One of the biggest problems with many technology companies trying to monetize music is that they are run by tech execs, not music people. Enter, StageIt, founded by pop/rock artist Evan Lowenstein (of Evan and Jaron fame – the brother duo scored three Top 40 hits, including the Top 10 song “Crazy For This Girl”). Evan took the future of artist monetization into his own hands with StageIt, a web-based platform that allows artists to give live interactive performances to their fans, and get paid for it. The goal? Evan says, as a performer, the best part is playing live, StageIt “brings back the romance” of how artist truly interact with fans.
Evan talked to The Comet and explained:
“With StageIt, not only can artists take the stage and perform live from their computer, regardless of their location, but they can also monetize these performances. StageIt also gives them access control since artists can choose when they want to perform, for how long and how much they want to charge. The platform also greatly complements and activates other traditional and digital promotional and networking tools artists are already using.”
Fans buy StageIt currency called ‘notes’ and an artist can decide how many ‘notes’ a performance costs.
To make it truly feel like a live show, StageIt enables Live Chat with the fans and there is even a Tip Jar, where fans can give real time tips (in ‘notes’) to artists.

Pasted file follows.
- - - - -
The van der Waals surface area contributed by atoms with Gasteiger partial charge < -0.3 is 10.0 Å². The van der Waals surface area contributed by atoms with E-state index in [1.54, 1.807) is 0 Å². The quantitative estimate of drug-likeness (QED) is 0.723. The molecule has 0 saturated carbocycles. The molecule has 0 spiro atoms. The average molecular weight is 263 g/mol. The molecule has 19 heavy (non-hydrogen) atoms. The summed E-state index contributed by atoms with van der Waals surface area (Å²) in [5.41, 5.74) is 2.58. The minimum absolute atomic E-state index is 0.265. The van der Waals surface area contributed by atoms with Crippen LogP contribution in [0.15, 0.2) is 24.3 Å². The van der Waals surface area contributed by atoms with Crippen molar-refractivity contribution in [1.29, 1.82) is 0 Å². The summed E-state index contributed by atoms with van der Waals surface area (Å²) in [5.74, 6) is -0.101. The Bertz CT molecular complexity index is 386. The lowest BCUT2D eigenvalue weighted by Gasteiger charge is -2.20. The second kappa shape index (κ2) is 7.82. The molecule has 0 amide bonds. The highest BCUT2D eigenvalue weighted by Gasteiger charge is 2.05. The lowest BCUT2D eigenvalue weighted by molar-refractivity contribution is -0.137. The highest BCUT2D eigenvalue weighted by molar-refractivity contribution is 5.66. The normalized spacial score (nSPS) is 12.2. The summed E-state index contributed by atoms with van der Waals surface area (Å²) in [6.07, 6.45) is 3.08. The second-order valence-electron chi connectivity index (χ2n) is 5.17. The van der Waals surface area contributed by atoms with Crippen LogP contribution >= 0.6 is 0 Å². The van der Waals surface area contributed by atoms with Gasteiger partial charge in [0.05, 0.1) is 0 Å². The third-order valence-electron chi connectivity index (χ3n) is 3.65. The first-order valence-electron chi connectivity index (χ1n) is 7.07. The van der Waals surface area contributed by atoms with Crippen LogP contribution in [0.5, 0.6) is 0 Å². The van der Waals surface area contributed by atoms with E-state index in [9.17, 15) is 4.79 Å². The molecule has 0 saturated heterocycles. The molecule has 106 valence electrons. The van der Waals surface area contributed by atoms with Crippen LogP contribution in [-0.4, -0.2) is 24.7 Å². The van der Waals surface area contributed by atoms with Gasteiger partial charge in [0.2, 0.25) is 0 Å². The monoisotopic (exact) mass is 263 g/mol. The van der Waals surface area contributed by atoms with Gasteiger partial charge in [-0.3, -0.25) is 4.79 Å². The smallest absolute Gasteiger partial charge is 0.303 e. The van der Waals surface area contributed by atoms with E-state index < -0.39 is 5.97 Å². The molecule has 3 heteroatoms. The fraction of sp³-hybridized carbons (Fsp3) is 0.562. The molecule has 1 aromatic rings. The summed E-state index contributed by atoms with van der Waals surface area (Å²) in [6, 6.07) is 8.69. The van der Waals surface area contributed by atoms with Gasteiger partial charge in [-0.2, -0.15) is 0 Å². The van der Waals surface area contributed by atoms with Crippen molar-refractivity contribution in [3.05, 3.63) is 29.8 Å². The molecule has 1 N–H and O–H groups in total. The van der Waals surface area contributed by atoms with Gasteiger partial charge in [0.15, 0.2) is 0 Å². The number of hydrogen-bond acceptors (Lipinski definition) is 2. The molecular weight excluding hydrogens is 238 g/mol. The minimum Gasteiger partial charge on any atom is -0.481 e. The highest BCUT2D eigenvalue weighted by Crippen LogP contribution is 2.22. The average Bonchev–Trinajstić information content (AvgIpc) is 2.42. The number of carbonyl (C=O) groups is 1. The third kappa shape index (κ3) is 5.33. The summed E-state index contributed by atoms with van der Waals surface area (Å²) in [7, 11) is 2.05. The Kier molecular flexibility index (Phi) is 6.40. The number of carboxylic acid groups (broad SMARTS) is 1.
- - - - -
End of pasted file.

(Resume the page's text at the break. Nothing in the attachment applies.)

Artists are coming out in droves to try the service, including the Plain White T’s.
Evan is no stranger to the new media world, before StageIt he served as president of HookUp Feed, a social networking and mobile marketing company whose clients include The Coffee Bean & Tea Leaf, American Airlines, Domino’s Pizza and Cold Stone Creamery.
Check out Evan’s keynote address during BMI’s a one-day symposium entitled “Content, Copyright & Commerce” as part of the Digital Hollywood Fall 2010.
The terms “brilliant” and “genius” are completely overused, but I feel justified in applying them in my description of StageIt. I might also add “addictive.” Boy howdy.
This is what happens when someone (in this case, Evan Lowenstein) sees a gap in the system and designs a way to fill it. It’s a live concert experience without the hassle and expense of travel (for both artist and listener) and yet it is a wholly different experience in that it usually leads to a much more intimate interaction than when you are bumping shoulders with a bunch of other fans in front of a stage. The live chat feature allows the performer and fans to communicate in real time and give/get immediate feedback, which is an experience you absolutely DO NOT FIND anywhere else. You can attend a live concert, in your pajamas, with your cat/dog/parrot by your side WITHOUT being escorted off the premises and threatened with institutionalization.
Bottom line: You just have to try it. But beware…it will hook you.